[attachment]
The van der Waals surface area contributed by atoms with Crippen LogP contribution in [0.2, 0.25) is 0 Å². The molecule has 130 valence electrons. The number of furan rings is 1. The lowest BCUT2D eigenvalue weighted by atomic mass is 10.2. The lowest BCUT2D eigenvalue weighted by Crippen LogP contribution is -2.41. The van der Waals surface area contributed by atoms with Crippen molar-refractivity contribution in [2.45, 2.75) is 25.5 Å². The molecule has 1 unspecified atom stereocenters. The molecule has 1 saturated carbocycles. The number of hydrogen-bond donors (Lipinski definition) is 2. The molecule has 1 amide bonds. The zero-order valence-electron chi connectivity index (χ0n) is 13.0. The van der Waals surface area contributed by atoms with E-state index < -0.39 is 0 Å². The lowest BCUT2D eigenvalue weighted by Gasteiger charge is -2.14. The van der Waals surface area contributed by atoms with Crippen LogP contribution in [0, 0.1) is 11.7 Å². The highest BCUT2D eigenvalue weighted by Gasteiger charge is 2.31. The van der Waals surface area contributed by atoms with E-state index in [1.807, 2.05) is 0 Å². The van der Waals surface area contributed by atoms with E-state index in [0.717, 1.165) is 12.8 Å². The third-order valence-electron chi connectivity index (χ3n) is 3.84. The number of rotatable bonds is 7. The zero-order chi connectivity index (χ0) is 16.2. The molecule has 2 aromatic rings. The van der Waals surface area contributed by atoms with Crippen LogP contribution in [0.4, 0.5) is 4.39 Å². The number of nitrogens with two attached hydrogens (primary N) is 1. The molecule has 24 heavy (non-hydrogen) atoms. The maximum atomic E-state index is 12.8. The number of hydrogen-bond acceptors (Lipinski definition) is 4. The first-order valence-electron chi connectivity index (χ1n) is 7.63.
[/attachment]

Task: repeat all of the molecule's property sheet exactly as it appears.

The van der Waals surface area contributed by atoms with Crippen LogP contribution in [0.2, 0.25) is 0 Å². The molecule has 130 valence electrons. The number of furan rings is 1. The lowest BCUT2D eigenvalue weighted by atomic mass is 10.2. The lowest BCUT2D eigenvalue weighted by Crippen LogP contribution is -2.41. The van der Waals surface area contributed by atoms with Crippen molar-refractivity contribution in [2.45, 2.75) is 25.5 Å². The molecule has 1 unspecified atom stereocenters. The molecule has 1 saturated carbocycles. The number of hydrogen-bond donors (Lipinski definition) is 2. The molecule has 1 amide bonds. The zero-order valence-electron chi connectivity index (χ0n) is 13.0. The van der Waals surface area contributed by atoms with E-state index < -0.39 is 0 Å². The lowest BCUT2D eigenvalue weighted by Gasteiger charge is -2.14. The van der Waals surface area contributed by atoms with Crippen LogP contribution in [0, 0.1) is 11.7 Å². The highest BCUT2D eigenvalue weighted by Gasteiger charge is 2.31. The van der Waals surface area contributed by atoms with E-state index in [1.807, 2.05) is 0 Å². The van der Waals surface area contributed by atoms with E-state index in [0.717, 1.165) is 12.8 Å². The third-order valence-electron chi connectivity index (χ3n) is 3.84. The number of rotatable bonds is 7. The zero-order chi connectivity index (χ0) is 16.2. The molecule has 2 aromatic rings. The van der Waals surface area contributed by atoms with Crippen LogP contribution in [0.4, 0.5) is 4.39 Å². The number of nitrogens with two attached hydrogens (primary N) is 1. The molecule has 24 heavy (non-hydrogen) atoms. The maximum atomic E-state index is 12.8. The number of hydrogen-bond acceptors (Lipinski definition) is 4. The first-order valence-electron chi connectivity index (χ1n) is 7.63.